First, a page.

After many months cooped up inside and the indulgences of Christmas and Valentine’s Day, we are all ready to get out in the country and walk off our recent excesses. What better way to invigorate your body and get rid of the cobwebs than with a walk in one of Wiltshire’s glorious gardens? If you are all set to enjoy a spring break in a Wiltshire holiday cottage, then we highly recommend visiting one of these gardens to prepare you for the sunnier days to come. Here is where you can spot the first signs of spring emerging across Wiltshire.
Abbey House Gardens, Malmesbury
Image Credit: Heather Cowper (Flickr)
This 12th century abbey was once a site of religious real importance in the UK, being third only to Canterbury and Winchester. Though the gardens have followed the latest fashions and adapted throughout history to fit with what was in vogue, the herb garden that would have been in the gardens centuries ago still remains today. The Abbey House Gardens offer two very different experiences in spring, with swathes of bright spring bulbs present among the beautifully structured knot garden. While those with an eye for a classic garden design will enjoy the juxtaposition of blowsy tulips against conservative hedges, for those looking for a more natural arrangement should continue down into the park’s wild garden. Among the acers and tree ferns, fritillaries and narcissus can be seen breaking through the undergrowth in characteristic clumps.
Broadleas Garden, Devizes
Image Credit: Broadleas Garden
In the spring, this garden is reminiscent of Cornish gardens in all their temperate glory. A lush valley is cleverly planted with azaleas, camellias and magnolias, with spring bulbs scattered in a beautifully haphazard manner beneath and between them. For those looking for a more formal garden, they can be found closer to the house. If you are looking for wildlife as well as flowers, then you are in luck. Broadleas not only houses its own orchard and bee garden, but bee hives border the south east corner, lending a lively vibe to the gardens.
Bowood House and Gardens, Derry Hill
Image Credit: Geoff Doggett (Publicdomainpictures.net)
Bowood house is a stunning backdrop, but the true star of the show is the gardens. Set in a space of hundreds of acres, there guaranteed to be something for everyone to enjoy. While the owners have made an effort to engage a younger audience with an adventure playground, a pre-booked garden tour is a must for those who wish to know this garden more intimately. Not only does this give you access to the 4 acre private walled garden at the rear of the house, but it also informs you of how the landscape was developed. A woodland garden shows off the spectacular spring colours in a natural setting, while those on the hunt for a more structured Eden can find solace in the Terrace Gardens and Doric Temple.
Mompesson House, Salisbury
Image Credit: Bob&Anne Powell (Wikimedia Commons)
Mompesson House is starting its season with a springtime discovery trail. Open from the 11th March 2017, this trail is family-friendly and gives you a helping hand in spotting the early signs of spring. While this is most definitely a town house, it has an exquisite walled garden that is in keeping with the 18th century atmosphere of the house. For those not looking for a long ramble, or who are not quite confident in the weather this early in the year, it is the perfect opportunity to enjoy both nature and history side by side.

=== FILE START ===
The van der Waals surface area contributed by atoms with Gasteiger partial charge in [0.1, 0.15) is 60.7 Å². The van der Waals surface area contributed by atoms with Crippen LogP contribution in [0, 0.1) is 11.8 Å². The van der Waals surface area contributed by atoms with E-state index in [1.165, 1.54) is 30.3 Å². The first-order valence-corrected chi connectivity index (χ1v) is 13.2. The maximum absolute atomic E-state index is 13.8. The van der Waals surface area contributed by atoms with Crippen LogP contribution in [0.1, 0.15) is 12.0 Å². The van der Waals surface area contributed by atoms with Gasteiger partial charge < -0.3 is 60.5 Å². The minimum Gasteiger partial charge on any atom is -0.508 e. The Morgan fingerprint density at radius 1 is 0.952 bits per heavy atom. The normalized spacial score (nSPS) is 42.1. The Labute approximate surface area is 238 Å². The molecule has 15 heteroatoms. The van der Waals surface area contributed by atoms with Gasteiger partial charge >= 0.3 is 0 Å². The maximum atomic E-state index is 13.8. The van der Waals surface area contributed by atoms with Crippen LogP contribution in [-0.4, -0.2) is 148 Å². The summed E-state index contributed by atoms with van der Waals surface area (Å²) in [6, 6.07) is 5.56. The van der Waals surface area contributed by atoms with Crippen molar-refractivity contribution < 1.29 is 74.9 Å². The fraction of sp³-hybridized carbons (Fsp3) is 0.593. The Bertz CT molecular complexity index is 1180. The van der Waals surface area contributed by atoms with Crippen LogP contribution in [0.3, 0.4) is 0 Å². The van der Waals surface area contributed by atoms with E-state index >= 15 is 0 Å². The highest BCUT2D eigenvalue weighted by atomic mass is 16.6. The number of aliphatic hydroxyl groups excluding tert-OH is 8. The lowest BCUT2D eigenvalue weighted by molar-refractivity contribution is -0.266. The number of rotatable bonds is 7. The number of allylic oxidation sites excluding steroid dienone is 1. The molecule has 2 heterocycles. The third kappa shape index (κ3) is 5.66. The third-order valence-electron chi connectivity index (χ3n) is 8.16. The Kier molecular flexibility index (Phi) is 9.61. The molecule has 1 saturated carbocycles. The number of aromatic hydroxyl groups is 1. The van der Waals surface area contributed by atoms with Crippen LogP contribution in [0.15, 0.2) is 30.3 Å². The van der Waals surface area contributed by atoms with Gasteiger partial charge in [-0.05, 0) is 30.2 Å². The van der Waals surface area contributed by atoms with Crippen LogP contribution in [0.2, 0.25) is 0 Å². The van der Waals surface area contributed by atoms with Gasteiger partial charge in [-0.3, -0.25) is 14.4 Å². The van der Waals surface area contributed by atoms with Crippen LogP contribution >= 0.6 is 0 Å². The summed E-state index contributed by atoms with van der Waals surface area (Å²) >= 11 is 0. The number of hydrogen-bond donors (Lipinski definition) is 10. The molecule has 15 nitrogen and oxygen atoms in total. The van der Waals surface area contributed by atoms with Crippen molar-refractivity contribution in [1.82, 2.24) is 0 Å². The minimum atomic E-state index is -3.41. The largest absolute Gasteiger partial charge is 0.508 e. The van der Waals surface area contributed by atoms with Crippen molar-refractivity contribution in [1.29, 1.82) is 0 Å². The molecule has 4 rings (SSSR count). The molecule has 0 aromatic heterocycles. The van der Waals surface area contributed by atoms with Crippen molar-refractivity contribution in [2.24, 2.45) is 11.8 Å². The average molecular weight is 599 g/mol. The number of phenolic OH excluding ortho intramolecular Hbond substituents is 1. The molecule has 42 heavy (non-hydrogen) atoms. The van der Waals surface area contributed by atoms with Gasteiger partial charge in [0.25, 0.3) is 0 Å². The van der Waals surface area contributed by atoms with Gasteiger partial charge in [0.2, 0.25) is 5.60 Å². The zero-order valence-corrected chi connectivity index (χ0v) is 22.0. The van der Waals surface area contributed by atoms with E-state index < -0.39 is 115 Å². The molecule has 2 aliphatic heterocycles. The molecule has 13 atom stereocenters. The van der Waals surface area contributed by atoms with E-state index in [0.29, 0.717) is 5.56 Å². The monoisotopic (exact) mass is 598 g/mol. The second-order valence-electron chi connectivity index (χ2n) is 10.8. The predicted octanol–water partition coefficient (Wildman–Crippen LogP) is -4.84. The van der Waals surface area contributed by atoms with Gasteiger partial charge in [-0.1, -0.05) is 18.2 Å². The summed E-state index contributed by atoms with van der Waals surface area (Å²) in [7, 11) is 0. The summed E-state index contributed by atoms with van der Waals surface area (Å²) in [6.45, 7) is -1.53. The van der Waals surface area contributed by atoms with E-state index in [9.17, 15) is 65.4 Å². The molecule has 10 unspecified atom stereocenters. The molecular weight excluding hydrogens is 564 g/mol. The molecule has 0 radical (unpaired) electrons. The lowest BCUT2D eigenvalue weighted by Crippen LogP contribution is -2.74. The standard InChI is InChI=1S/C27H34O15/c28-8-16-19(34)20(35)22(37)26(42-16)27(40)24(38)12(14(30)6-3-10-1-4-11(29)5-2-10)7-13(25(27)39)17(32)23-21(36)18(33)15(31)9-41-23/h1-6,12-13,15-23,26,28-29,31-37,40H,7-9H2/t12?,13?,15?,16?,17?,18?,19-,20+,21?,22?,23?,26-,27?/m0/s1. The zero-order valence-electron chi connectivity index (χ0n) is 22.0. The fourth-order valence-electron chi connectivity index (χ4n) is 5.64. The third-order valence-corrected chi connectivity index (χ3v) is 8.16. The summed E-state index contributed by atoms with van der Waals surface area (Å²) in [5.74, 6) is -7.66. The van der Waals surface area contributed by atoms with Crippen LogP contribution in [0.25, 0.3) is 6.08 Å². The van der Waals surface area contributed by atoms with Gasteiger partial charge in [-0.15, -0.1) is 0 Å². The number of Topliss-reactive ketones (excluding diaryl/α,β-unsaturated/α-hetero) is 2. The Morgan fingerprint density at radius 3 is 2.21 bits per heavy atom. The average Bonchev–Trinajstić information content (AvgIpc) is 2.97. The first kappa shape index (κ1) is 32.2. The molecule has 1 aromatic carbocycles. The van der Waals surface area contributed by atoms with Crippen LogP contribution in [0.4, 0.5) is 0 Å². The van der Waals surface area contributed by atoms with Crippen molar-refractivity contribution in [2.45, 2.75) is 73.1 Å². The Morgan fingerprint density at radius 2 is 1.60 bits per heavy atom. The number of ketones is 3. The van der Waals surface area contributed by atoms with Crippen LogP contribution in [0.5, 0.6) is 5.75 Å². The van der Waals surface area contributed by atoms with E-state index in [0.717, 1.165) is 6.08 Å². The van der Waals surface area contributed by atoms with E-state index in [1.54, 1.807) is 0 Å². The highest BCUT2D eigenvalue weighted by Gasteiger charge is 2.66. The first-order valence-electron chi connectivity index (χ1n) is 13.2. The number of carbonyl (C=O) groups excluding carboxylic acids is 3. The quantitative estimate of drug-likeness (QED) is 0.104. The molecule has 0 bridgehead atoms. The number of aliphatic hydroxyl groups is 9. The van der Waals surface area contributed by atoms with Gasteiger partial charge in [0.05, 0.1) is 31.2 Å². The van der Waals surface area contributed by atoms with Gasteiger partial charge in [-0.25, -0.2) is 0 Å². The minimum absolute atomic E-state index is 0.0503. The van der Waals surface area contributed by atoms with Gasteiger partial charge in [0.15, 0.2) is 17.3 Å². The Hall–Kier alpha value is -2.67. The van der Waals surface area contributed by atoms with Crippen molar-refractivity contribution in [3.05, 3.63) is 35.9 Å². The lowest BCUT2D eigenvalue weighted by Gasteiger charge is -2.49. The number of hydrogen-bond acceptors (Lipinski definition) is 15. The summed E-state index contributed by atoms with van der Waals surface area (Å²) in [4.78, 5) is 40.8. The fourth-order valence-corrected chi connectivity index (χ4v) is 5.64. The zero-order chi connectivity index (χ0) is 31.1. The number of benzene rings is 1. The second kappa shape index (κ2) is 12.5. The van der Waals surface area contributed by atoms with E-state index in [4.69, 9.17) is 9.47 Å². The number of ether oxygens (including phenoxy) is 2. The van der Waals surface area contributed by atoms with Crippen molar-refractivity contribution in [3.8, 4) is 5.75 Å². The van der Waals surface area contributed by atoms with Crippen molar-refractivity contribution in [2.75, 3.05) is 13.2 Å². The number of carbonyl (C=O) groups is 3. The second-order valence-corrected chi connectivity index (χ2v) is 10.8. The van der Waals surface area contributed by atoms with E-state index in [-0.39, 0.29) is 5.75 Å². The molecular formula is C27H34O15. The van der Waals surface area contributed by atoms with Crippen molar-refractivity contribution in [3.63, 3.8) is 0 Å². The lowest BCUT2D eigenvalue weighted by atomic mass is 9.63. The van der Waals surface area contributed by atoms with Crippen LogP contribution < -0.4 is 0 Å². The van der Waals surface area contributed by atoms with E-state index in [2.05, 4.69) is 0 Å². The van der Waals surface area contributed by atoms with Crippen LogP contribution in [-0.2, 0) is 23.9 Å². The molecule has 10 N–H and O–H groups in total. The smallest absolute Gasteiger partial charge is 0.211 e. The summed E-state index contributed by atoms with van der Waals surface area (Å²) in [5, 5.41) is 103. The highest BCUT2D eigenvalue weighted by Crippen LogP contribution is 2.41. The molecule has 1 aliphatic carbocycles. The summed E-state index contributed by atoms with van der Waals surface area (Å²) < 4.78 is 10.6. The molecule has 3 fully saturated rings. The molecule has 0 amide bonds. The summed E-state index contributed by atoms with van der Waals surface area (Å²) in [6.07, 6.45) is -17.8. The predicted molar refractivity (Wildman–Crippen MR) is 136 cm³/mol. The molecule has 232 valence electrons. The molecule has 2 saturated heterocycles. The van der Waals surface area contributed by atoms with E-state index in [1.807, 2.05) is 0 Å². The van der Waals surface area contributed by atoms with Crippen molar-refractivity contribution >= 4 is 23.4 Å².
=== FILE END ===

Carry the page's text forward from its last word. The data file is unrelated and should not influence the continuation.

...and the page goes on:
The Courts Garden, Holt
Image Credit: Mark Kent (Flickr)
This is a garden of perfection, in both size and layout. The Courts Garden has four different events to revel in the joy of the coming season. Their Spring Flowers event beginning the 25th February that glorifies the flowers that define this time of year, while Snowdrops at the Courts Garden is dedicated to the most delicate of the spring bulbs. Tulips at Courts Garden starts a month later, allowing the flowers in question to truly show off their colourful display while The Artists’ Garden Spring Family Trail ensures that visitors see this season with different eyes as they follow the artist around this special route. Beyond the events, the Courts Garden still has much to offer, including lily ponds and formal gardens, all of which begin to awaken for the spring at this time of year.
National Nature Reserve, Cricklade
Image Credit: Brian Robert Marshall (Geograph)
For those with little interest in formality when experiencing the natural world, the town of Cricklade is the perfect choice. Cricklade National Nature Reserve is situated in North Wiltshire and is charming with its historic buildings and typically English pubs. Situated between the River Churn and the River Thames, the north meadow was initially a hay meadow that has since become a site of Specific Scientific Interest due to one spring bulb that flourishes here in almost impossible numbers. The Snake’s Head Fritillaries are at their best during the second and third week of April, and attract a large number of visitors to the area, so much so that a special Fritillary Watch Website has been created. While 2016 was a disappointing year for these flowers due to the late flooding, there are high hopes for 2017.
West Woods, Marlborough
Image Credit: Brian Robert Marshall (Geograph)
Another site that lacks both house and formal gardens, the West Woods are part of Savernake forest and are famed for the swathes of bluebells that appear during May. This piece of Ancient forest has been replanted with beech, ash and birch trees, which allow gorgeous spring sunshine to dapple the woodland floor and play among the bulbs on the famed bluebell weekends. The West Woods are accessible from many other ancient sites in the area, making them an ideal pitstop within a longer country walk at this beautiful time of year.